The most important technology news, developments and trends with insightful analysis and commentary. Coverage includes hardware, software, networking, wireless computing, personal technology, security and cutting-edge technology from the business world to the consumer world.
Figures from a seven-day period ending Jan. 5 posted on the Android Developers Dashboard indicate Jelly Bean had 46 percent of the market and KitKat 39 percent. Ice Cream Sandwich had 6.7 percent and Gingerbread 7.8 percent. Lollipop didn't make the cut for the dashboard, which doesn't display any versions with less than 0.1 percent distribution. In other words, a good 60 percent of Android users are at risk from WebView flaws.
Google has decided not to fix vulnerabilities in WebView for Android 4.3 and older, sparking heated discussions among developers.
Those versions of WebView run on the WebKit browser. Fixing them "required changes to significant portions of the code and was no longer practical to do so safely," Adrian Ludwig, lead engineer for Android security, explained last week in a post.
Ludwig recommended steps users and developers can take to mitigate the potential exploitation of WebView vulnerabilities without updating to Lollipop, or Android 5.0.
Users should employ a browser that has its own content renderer and is regularly updated, Ludwig suggested.
Chrome and Firefox are securely updated through Google Play, he pointed out. Firefox is supported on Android 2.3 and higher, while Chrome is supported on Android 4.0 and higher.
Consumers should load content only from trusted sources, Ludwig advised.
Developers should "confirm that only trusted content ... is displayed within WebViews in their application," he said. They should consider providing their own renderer on Android 4.3 and earlier so they can update it with the latest security patches.
Everybody's Going for Shiny New Stuff
"With the advances in Android 4.4, the number of users that are potentially affected by legacy WebKit security issues is shrinking every day as more and more people upgrade or get new devices," Ludwig observed.
However, Google's own statistics tell a different tale.
Figures from a seven-day period ending Jan. 5 posted on the Android Developers Dashboard indicate Jelly Bean had 46 percent of the market and KitKat 39 percent. Ice Cream Sandwich had 6.7 percent and Gingerbread 7.8 percent. Lollipop didn't make the cut for the dashboard, which doesn't display any versions with less than 0.1 percent distribution.
In other words, a good 60 percent of Android users are at risk from WebView flaws.
Still, "generally speaking, Google can't go back and support all the old versions," said Al Hilwa, a research program director at IDC.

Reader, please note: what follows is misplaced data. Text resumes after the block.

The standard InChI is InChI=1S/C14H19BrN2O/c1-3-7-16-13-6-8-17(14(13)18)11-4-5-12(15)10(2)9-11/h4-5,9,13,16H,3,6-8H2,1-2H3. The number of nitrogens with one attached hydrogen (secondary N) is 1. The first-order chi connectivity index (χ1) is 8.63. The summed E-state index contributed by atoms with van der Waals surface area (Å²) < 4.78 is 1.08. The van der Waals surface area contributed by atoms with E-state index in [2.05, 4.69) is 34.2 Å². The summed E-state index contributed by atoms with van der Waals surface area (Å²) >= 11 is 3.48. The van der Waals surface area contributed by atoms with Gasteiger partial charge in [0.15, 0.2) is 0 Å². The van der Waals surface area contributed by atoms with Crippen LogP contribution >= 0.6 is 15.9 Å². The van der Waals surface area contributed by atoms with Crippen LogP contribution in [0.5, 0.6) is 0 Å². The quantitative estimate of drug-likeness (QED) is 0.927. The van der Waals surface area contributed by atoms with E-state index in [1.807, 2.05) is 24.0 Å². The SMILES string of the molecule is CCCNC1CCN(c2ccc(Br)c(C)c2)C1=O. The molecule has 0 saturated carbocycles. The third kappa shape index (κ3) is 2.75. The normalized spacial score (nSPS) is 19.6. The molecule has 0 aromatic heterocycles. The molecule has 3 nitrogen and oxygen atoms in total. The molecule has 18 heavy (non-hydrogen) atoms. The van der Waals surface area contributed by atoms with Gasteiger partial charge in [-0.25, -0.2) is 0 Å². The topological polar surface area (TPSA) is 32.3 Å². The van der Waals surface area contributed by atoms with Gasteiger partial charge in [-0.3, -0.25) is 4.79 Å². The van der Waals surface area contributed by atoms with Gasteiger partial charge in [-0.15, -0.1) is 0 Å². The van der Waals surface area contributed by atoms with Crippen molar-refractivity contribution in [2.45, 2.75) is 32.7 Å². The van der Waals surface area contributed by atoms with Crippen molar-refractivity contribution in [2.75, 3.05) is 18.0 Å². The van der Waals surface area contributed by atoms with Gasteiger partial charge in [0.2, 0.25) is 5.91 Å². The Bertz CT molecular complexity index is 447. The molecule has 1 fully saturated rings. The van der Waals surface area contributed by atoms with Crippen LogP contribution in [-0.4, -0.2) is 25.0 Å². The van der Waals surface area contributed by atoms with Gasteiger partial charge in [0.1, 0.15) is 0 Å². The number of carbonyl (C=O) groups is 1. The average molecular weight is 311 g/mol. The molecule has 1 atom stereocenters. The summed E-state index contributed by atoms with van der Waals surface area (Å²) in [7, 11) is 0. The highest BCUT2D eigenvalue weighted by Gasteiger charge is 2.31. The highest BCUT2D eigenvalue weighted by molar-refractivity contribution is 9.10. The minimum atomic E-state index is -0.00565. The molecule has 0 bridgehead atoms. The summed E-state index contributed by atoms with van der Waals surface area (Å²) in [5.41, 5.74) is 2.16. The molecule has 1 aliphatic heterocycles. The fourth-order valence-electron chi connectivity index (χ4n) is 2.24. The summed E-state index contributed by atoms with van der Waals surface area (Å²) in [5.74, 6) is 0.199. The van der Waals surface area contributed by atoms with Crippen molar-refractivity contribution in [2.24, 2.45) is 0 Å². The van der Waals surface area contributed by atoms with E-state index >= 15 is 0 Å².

"You have to have a cutoff at some point and go forward," he told TechNewsWorld. "That's pretty normal for the industry."
Reactions to Ludwig's Ideas
"Telling app developers to just provide your renderer rather than you guys handling your own screw-ups? What a joke," wrote Jake Weisz in response to Ludwig's post. Stating the fix is expensive or difficult "is not an excuse because it's Google's responsibility."
Also, "as a developer of an app that renders content from the open Web, I feel like [the suggestion devs provide their own renderer] badly misrepresents and underestimates the work involved in such a task," Chris Lacy wrote. "Building and shipping a Web render is an absolutely massive task."
From a developer perspective, "it isn't right for Google to not provide backward compatibility or at least a support library for most of the vulnerabilities," said Anirudh Pothani, head of Android development at Copper Mobile.
"This isn't the first time Google has done something to make developers' lives hard by not providing backward compatibility," he told TechNewsWorld.
In most cases, developers "might require a custom implementation of the WebView" to patch the vulnerability, Pothani said.
However, most developers might not do anything to fix the problem, because the independents might not have the time to write their own WebView, he noted, while for corporate devs, most companies "do not provide adequate time to fix issues which might need them to rewrite the core framework being used in their app."
There was a time when developers and operations used to have a hate-hate relationship. Production code update was never done benefiting developers and they also used to suffer a lot in hands of administrators who are in charge of running the servers smoothly. Since DevOps has arrived on the board, the battleground has been silent as the DevOps tools have bridged the gaps at large. Here are seven best DevOps tools which are promising enough to make life easier for developers as well as sysadmins:
This tool has been introduced recently to provide visibility into infrastructure like servers, containers and virtual machines. Atlas is built on open source projects like Vagrant, Packer, Serf, Consul and Terraform and this tool enables DevOps across cloud platforms like AWS, Google Compute Engine, Azure and OpenStack. Atlas tool is getting considered at companies to become a part of customer engagement platform.
This is a systems and cloud infrastructure framework for automation of building, deploying and management of infrastructure. The tool uses short scripts called 'recipes'. But if its pluggable configuration modules are used, then only the real power of the tool can be realised. Chef is mostly used by Facebook and recently the internal Chef framework at Facebook has been open sourced too. The University of Pennsylvania’s Wharton School also uses Chef tool. It opens the door for more collaboration and efficiency across organisations.
Docker is used to bring portability to applications through its popular containerisation technology. Though this tool, applications can run in self-contained units which can be shifted across platforms. A Docker Engine is also present which is actually a lightweight runtime and packaging tool and Docker Hub is the cloud service used for application sharing and workflow automation.
Puppet Enterprise offers data center orchestration as it automates configuration and management of machines and software. Puppet has recently released its Version 3.7 which features Puppet Apps, applications for IT automation and so on. An open source version of Puppet is also available. The open source version is being used by Stanford University which is helpful in bridging the gap between software development and system administration teams. Now developers are getting more involved with system administration while sysadmins are also more involved with software development these days, enabling quicker development of applications.